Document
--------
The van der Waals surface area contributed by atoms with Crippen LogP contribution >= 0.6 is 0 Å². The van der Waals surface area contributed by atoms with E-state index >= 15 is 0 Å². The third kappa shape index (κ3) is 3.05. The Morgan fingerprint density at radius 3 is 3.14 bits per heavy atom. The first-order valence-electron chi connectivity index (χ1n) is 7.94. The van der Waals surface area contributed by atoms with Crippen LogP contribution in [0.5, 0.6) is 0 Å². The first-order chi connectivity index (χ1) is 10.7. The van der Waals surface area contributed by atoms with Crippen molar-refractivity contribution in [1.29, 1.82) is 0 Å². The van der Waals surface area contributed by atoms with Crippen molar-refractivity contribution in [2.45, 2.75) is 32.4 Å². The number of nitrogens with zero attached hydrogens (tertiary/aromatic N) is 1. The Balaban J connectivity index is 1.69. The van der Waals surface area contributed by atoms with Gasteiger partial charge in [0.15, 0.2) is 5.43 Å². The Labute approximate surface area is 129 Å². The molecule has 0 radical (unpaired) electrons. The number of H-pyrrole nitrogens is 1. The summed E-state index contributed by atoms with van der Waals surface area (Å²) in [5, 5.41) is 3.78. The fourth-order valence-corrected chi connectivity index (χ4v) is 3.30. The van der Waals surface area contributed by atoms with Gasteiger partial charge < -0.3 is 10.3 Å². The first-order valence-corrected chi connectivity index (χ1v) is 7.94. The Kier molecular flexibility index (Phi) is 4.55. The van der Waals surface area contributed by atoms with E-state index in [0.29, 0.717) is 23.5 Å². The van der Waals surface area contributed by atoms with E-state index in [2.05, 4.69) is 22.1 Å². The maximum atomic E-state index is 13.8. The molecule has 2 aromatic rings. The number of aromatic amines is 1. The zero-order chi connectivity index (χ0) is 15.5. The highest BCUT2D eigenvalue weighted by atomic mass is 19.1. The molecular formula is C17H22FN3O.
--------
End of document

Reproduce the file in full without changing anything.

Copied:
The van der Waals surface area contributed by atoms with Crippen LogP contribution >= 0.6 is 0 Å². The van der Waals surface area contributed by atoms with E-state index >= 15 is 0 Å². The third kappa shape index (κ3) is 3.05. The Morgan fingerprint density at radius 3 is 3.14 bits per heavy atom. The first-order valence-electron chi connectivity index (χ1n) is 7.94. The van der Waals surface area contributed by atoms with Crippen LogP contribution in [0.5, 0.6) is 0 Å². The first-order chi connectivity index (χ1) is 10.7. The van der Waals surface area contributed by atoms with Crippen molar-refractivity contribution in [1.29, 1.82) is 0 Å². The van der Waals surface area contributed by atoms with Crippen molar-refractivity contribution in [2.45, 2.75) is 32.4 Å². The number of nitrogens with zero attached hydrogens (tertiary/aromatic N) is 1. The Balaban J connectivity index is 1.69. The van der Waals surface area contributed by atoms with Gasteiger partial charge in [0.15, 0.2) is 5.43 Å². The Labute approximate surface area is 129 Å². The molecule has 0 radical (unpaired) electrons. The number of H-pyrrole nitrogens is 1. The summed E-state index contributed by atoms with van der Waals surface area (Å²) in [5, 5.41) is 3.78. The fourth-order valence-corrected chi connectivity index (χ4v) is 3.30. The van der Waals surface area contributed by atoms with Gasteiger partial charge < -0.3 is 10.3 Å². The first-order valence-corrected chi connectivity index (χ1v) is 7.94. The Kier molecular flexibility index (Phi) is 4.55. The van der Waals surface area contributed by atoms with E-state index in [0.29, 0.717) is 23.5 Å². The van der Waals surface area contributed by atoms with E-state index in [2.05, 4.69) is 22.1 Å². The maximum atomic E-state index is 13.8. The molecule has 2 aromatic rings. The number of aromatic amines is 1. The zero-order chi connectivity index (χ0) is 15.5. The highest BCUT2D eigenvalue weighted by atomic mass is 19.1. The molecular formula is C17H22FN3O.